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Naval Chief Petty Officers

Clyde E. "Buzzy" Baur, AMMC, USN

Naval Chief Petty Officers

"Buzzy" Baur as he appeared with VF-6 during a photo-op On the USS Intrepid on 2/8/44 in anchorage at Majuro Atoll just prior to the first US Carrier raid on the enemy at Truk Atoll

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Chief Aviation Machinist Mate Clyde E. "Buzzy" Baur was a young seaman serving as the assistant Plane captain for Butch O'Hare's plane on the Lexington the day that "Butch" shot down seven enemy planes. ) as "Butch" told "Buzzy" after he first landed.. Later, as we all know, he received credit for only five planes.

After Butch had been to Washington and had received his honors from President Roosevelt, and had been promoted, Butch was given orders to Command a fighter squadron of his own. The squadron was VF-3 which after the Battle of Midway had been sent to Maui. "Buzzy" Baur and others were in that squadron when Butch took command.

A short time later (two months), "Butch" received orders to move that squadron (parts of it any way) to San Diego, California and reform it. "Butch" then selected the following men to be the core of his new squadron and making the move with him to San Diego was Leading Chief Williams, ACMM, Steve Piwetz ACOM, Shamro ACMM, Lunsford ACMM, Decker ACRM, Cornish AMS 1-C, Hanson Yeoman Y1C, Baur AMM 1-C , Steadman AMM 1-C, Steel AMM 1-C, Dawson AMM 1-C, Aiello AMM 1-C and Ahern ACEMM1-C. These are the men that came to San Diego and became known as "Butch's Boys."

Even though the Squadron designation was changed from VF-3 to VF-6 and "Butch" lost his life defending the force against a night torpedo attack, in Nov 1943, most of these guys, (Still claiming to be Butch's Boys") continued in "Butch's" squadron (VF-6) on through three combat tours to the end of the war. Those guys that continued to serve together to the end of the war were: Steve Piwtz, Willis, Frank Shamro, Steel, Nick Aiola, Gunn, and Buzzy Baur.

Buzzy was a top notch aviation mechanic and emerged as our lead mechanic. I am proud to say that while we were operating in the combat zone, I never once got a plane with a bad engine. When he said that a plane was ready to go, a pilot could count on it being in top notch condition.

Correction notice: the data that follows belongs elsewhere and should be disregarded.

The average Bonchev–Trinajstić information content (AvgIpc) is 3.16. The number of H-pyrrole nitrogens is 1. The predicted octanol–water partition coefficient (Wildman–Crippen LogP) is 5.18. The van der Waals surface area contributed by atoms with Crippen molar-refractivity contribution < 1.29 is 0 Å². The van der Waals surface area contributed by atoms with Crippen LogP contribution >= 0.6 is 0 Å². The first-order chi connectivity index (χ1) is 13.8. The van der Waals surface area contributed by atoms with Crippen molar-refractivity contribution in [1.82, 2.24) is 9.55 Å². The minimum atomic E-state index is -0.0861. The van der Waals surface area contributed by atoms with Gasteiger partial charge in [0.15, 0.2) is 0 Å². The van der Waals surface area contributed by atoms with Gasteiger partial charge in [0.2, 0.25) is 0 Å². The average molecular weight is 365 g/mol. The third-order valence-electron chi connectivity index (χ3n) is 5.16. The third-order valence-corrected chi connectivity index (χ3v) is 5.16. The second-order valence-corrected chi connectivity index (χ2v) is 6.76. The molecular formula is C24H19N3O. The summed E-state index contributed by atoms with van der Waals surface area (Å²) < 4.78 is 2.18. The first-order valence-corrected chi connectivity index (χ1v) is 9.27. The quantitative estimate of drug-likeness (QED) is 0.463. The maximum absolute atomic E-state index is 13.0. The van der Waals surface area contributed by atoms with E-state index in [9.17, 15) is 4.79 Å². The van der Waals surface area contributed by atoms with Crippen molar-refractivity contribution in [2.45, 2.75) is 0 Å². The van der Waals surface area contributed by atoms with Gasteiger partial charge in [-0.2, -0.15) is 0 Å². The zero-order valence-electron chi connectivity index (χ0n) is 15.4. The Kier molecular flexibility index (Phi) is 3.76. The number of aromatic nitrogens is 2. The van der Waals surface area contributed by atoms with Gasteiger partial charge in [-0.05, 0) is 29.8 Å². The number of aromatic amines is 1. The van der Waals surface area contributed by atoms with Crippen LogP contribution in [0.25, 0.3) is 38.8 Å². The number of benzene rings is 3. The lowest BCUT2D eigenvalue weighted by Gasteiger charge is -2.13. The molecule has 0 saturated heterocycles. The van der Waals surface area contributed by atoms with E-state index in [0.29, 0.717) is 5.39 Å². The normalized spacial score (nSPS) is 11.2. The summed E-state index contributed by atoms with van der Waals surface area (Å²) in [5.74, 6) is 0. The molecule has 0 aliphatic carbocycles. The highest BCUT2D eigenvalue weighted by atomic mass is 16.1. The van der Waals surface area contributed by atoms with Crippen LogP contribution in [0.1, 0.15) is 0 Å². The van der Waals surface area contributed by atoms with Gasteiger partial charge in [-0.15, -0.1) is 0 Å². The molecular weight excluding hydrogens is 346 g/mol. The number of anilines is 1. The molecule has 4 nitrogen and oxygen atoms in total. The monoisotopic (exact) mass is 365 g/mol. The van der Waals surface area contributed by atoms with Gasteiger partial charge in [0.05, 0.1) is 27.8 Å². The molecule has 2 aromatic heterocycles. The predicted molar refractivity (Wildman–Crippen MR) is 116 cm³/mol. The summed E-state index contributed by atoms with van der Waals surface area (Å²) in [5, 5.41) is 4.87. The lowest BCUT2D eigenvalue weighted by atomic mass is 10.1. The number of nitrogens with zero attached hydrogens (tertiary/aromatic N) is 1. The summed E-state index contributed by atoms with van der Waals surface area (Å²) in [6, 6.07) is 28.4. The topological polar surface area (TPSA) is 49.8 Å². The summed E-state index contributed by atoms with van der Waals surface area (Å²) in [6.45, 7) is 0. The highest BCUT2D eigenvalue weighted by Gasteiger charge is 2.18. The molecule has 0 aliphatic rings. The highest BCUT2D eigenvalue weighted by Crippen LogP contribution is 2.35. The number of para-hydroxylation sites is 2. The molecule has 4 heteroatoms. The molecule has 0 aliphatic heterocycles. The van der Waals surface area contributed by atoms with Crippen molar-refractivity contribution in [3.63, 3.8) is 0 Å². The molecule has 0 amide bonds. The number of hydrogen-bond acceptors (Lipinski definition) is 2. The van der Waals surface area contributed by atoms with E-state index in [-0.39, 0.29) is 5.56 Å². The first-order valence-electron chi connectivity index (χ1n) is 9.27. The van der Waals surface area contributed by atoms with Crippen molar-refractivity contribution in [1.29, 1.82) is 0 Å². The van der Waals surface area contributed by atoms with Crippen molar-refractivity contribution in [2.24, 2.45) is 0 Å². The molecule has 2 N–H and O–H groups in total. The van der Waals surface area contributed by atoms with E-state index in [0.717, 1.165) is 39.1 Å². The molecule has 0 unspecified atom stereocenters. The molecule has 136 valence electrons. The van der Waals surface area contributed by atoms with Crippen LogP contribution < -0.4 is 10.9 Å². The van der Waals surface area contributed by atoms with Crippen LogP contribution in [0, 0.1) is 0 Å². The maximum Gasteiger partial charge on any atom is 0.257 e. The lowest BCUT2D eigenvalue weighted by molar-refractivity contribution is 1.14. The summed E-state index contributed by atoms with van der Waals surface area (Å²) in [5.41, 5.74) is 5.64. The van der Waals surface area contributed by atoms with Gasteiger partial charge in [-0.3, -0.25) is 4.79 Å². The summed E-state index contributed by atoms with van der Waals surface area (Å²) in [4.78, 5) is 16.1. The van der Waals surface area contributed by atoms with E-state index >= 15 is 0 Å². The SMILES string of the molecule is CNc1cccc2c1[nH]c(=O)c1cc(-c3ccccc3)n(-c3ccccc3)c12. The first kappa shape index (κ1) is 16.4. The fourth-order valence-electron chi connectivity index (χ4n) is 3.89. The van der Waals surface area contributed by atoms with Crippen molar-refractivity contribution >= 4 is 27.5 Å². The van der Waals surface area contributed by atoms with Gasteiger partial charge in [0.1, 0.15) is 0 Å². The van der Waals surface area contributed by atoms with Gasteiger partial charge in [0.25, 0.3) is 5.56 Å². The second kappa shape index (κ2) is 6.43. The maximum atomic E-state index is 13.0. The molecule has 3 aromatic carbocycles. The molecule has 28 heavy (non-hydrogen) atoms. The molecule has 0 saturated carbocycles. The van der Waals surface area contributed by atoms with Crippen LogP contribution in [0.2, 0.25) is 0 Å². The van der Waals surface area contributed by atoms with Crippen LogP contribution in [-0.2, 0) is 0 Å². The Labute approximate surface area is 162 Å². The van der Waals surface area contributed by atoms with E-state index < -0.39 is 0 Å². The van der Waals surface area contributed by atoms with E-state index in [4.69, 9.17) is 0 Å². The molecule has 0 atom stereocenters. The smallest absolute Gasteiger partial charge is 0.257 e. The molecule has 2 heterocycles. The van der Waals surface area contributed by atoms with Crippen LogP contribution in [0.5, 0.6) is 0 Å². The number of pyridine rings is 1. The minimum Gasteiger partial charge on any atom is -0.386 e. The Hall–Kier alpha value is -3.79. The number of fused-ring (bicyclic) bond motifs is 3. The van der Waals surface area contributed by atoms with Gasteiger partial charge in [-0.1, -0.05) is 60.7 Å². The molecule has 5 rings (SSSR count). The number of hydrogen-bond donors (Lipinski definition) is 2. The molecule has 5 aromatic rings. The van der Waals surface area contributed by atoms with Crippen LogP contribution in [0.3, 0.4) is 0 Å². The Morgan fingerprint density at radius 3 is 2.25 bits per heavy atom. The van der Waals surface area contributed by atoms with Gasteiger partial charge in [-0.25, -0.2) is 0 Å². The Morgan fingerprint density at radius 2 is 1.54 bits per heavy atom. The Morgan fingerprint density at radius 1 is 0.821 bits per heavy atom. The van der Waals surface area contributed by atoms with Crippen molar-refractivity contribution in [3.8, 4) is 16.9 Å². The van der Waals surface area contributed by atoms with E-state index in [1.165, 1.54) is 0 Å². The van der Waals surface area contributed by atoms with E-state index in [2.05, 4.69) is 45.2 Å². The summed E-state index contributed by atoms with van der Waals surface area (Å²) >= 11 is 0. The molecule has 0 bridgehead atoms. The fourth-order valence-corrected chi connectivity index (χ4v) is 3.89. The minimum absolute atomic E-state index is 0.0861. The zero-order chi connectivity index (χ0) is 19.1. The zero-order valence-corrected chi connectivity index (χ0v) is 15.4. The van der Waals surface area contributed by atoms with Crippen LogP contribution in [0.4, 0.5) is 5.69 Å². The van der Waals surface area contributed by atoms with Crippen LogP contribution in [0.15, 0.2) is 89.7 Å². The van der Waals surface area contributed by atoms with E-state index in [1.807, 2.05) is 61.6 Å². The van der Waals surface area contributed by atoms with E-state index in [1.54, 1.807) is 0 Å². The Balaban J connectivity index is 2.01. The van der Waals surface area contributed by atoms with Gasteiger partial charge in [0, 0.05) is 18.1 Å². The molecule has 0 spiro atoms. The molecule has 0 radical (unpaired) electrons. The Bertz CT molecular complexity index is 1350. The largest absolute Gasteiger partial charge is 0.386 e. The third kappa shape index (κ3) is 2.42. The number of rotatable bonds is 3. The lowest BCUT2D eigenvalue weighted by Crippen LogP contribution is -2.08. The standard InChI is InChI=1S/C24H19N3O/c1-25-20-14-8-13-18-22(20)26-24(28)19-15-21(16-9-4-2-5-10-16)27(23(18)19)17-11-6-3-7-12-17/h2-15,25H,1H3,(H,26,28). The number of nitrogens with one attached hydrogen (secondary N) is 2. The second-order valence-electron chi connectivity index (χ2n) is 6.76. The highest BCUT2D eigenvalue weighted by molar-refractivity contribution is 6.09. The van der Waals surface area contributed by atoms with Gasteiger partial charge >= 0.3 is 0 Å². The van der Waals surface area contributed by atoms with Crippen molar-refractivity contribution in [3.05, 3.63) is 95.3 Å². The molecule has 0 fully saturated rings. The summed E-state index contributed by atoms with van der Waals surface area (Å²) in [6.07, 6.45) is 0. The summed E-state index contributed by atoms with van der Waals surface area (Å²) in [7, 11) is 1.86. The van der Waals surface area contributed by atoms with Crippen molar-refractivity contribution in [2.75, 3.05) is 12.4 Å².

After the war, Busy became a family man and emerged as a Bridge superintendent. As such, he had a lot to do with the building of several of the interstate bridges and overpasses north of Los Angeles on "Grapevine Hill". Later in retirement, he became a builder and consultant for private homes in the mountains of California.

- Hersch Pahl

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"Butch's Boys" in Hawaii, celebrating the up-coming move to San Diego to reform "Butch" O'Hare's Fighter squadron.. Back row L-R: Steve Piwetz, Don Steadman, Cornish, Willie Dawson, Shamro, and Lunsford. Front Row L-R: Aielo, Steel, Clyde E. "Buzzy" Baur, Hansen and Barret. - Late '42

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As WWII ended, this photo shows, Chief "Buzzy" Baur, center with his VF-6 maintenance crew on the wing of a Hellcat aboard the U.S.S. Hancock (CV-19).

Seated L-R: Lyman Starkey, Richad C. Martin, Ralph M. Dague, Clyde E. "Buzzy" Baur, Lowell E. Smith, Dewey E. Porter and in the foreground is Billy Honaker.

Standing L-R: James E. Alexander, Tim E. Woodham, Jr., and Gerald W. Rogers.

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Buzzy Baur at a photo-op with VF-6, while in Tokyo Bay after the war. Photo taken on 29 Aug, 1945 as the USS Hancock CV-19 was departing Japan en route to San Pedro, CA via Okinawa.

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Buzzy with his wife Margie is proudly showing his copy of POINT OPTION at their retirement home in Portoa, California about 2002.

"For those who fought for it...
freedom has a flavor the protected will never know!"


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October 1, 2007